How to protect your health during an air quality alert
By Celeste Houmard,2023-06-09
CLEVELAND (WJW) – After Northeast Ohio health officials put out a warning to residents of potentially “unhealthy” air quality from massive wildfires in Canada, it is important to know how to protect your health.
According to Cleveland Clinic Pulmonologist Neha Solanki, MD , “If you live in an area that has a high degree of air pollution, for example, and if you have symptoms such as shortness of breath, coughing or wheezing, you should see a doctor,” Dr. Solanki states. “You may be able to get help before it becomes a chronic health issue that you have to live with.”Air quality concerns intensify in NE Ohio
Air pollution symptoms to watch out for, according to the Cleveland Clinic:
- Shortness of breath
- Coughing or wheezing
- Worsening asthma
- Allergy symptoms
- Chest pain or palpitations
- Eye or throat irritation
There are dozens of wildfires decimating land across several Canadian provinces. Those large clouds of smoke and harmful pollutants are flowing south which has severely impacted air quality across large parts of the Northeast and Midwest.
The EPA warns that the air quality in large parts of Ohio is unhealthy. On Wednesday, more than 50 percent of the U.S., everything east of Columbus, was experiencing unhealthy air quality levels.
Best methods to protect yourself , according to the Cleveland Clinic:
- Keep your home and car windows closed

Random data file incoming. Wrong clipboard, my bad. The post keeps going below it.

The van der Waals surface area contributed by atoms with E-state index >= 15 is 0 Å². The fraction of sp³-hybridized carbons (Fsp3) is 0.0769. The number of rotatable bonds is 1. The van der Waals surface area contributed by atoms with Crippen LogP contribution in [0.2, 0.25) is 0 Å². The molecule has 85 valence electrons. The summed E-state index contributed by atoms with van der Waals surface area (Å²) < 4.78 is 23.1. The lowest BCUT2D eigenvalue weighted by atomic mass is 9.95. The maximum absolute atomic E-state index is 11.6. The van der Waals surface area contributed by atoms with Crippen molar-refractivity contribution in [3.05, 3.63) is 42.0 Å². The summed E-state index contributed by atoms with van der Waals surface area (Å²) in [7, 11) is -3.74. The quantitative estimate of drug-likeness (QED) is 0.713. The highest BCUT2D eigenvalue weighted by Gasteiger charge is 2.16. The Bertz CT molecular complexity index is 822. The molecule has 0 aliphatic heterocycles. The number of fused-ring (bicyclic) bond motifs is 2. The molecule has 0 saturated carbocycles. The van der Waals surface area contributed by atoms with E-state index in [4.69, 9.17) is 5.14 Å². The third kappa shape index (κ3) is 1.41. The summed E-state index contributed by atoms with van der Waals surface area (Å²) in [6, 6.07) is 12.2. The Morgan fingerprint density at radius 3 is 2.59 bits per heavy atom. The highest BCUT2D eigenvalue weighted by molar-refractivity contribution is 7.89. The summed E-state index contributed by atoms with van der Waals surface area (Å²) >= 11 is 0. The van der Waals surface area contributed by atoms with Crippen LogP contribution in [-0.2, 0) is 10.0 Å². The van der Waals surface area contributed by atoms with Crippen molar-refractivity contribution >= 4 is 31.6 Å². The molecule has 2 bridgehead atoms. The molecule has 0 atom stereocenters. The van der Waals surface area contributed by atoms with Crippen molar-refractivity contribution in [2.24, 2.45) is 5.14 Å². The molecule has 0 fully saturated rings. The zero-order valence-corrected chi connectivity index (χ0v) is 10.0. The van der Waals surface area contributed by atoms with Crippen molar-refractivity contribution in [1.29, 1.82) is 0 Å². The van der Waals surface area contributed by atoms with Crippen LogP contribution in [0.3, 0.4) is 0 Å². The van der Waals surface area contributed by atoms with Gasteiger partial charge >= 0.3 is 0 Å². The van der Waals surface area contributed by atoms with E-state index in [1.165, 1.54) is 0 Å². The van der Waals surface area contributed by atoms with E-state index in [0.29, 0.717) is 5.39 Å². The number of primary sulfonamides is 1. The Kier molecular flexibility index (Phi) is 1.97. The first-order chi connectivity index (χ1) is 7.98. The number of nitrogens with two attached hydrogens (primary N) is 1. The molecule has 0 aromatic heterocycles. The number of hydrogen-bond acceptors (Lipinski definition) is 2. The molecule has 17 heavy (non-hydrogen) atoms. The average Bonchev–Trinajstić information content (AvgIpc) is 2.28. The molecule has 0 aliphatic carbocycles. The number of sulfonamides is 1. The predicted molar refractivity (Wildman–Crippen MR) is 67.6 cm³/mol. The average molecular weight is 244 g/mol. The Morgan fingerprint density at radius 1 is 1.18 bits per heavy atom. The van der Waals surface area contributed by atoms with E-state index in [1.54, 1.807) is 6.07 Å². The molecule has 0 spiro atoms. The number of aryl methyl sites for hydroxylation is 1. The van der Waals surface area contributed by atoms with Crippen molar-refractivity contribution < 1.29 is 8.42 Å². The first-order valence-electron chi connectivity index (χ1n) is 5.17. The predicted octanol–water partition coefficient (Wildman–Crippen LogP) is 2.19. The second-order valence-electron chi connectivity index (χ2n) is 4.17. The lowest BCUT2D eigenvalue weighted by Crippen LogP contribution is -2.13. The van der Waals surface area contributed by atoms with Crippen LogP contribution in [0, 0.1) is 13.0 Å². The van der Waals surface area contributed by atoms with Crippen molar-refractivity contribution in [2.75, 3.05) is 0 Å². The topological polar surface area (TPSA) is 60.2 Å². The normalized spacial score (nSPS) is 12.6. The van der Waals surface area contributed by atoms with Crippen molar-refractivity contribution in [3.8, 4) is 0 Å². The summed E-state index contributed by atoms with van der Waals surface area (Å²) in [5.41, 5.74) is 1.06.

- Don’t use your fireplace or grill
- Purchase air purifiers for rooms you spend the most time in
- Stay inside
- Wear an N95 mask
- Don’t burn candles or use wood-burning stoves
- Avoid secondhand smoke
According to the Cleveland Clinic, you can keep the toxic fumes out of your house by using your air conditioning. Even while driving, Dr. Solanki said to keep windows up and circle the air within the car.Cleveland issues health alert amid air quality concerns from wildfires
According to Dr. Solanki, inhaling wildfire smoke can cause airway inflammation and lead to lung conditions like asthma and chronic obstructive pulmonary disease. There’s also a connection between wildfire smoke and cardiovascular disease.
Those more at risk of experiencing negative effects of wildfire smoke include people who have underlying chronic respiratory conditions or cardiovascular disease, are pregnant, over the age of 65, are smokers and children.
“We breathe in smoke, and it gets into our bloodstream,” says Dr. Solanki. “Then the particles stick to a location in our body and the immune system activates and can create an inflammatory response.”